What we tried to say is in these patterns, if you get a 1 on the movement screen, it means you cannot complete the pattern at one bodyweight, so my hypothesis is that the medical physical is not getting the pain off the board.
Pain is a huge and probably the biggest risk factor we’ve got.
Next, a logical baseline makes more sense than the absence of a logical baseline. I tried to take a stand with the movement screen and said that with dysfunction, you are probably not going to respond well to performance enhancement measures and may break down quicker with respect to fatigue and/or even injury than those patterns.
We get into 2, which is acceptable and 3, which is optimal.
I don’t have a statistic that says one is better than the other from a durability standpoint (except in very specific environments, but that’s for a later discussion.)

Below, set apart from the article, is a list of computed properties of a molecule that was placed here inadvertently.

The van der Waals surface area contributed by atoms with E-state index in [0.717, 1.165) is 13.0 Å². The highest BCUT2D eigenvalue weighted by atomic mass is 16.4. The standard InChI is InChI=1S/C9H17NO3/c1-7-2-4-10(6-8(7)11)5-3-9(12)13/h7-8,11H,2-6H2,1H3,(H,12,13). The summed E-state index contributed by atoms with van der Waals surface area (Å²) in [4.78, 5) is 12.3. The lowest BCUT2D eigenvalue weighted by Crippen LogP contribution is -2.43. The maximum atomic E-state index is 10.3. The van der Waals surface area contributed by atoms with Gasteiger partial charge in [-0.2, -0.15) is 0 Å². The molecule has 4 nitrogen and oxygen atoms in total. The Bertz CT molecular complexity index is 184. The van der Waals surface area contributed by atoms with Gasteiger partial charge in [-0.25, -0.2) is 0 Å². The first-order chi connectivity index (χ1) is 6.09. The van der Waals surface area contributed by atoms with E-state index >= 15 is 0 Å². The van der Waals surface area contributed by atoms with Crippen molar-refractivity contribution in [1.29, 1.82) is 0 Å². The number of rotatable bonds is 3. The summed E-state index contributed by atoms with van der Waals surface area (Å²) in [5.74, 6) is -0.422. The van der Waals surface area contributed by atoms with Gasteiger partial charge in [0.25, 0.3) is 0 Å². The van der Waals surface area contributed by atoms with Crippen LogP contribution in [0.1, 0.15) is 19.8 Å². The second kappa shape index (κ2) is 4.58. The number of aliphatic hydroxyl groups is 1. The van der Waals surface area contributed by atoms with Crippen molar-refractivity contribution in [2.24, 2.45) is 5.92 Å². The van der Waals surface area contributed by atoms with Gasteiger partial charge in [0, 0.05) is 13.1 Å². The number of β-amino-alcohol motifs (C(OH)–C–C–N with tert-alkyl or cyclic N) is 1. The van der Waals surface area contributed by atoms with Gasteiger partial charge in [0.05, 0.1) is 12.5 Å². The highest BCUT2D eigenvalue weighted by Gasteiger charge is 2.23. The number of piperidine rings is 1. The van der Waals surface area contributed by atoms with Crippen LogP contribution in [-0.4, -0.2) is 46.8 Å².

I think any good strength coach would tell you if somebody’s at a 2, I’m going to try to create the biggest buffer I can. I know what’s going to happen over a competitive season. It’s a war of attrition. We expect them to move.
I think movement could be a good recovery biomarker. If somebody’s got an 18 on the movement screen and we beat on them for three days and it becomes a 12, this might not be a good day to go heavy even though the schedule says the guy should go heavy. I would love to start seeing information like heart rate variability and breathing efficiency on that movement counterpoint.
I am much more open to criticism on the top end of the movement screen than the bottom because we’re finding pain in populations who say, “No, I’m pain free.”
“You’re pain free when you’re not squatting, but how about when you are squatting, because that position is going to occur in our training program 300 times before Saturday?”
Get the pain off board and set a responsible baseline. Even if we didn’t have a scoring system, I would still be a huge advocate for those two pieces of information.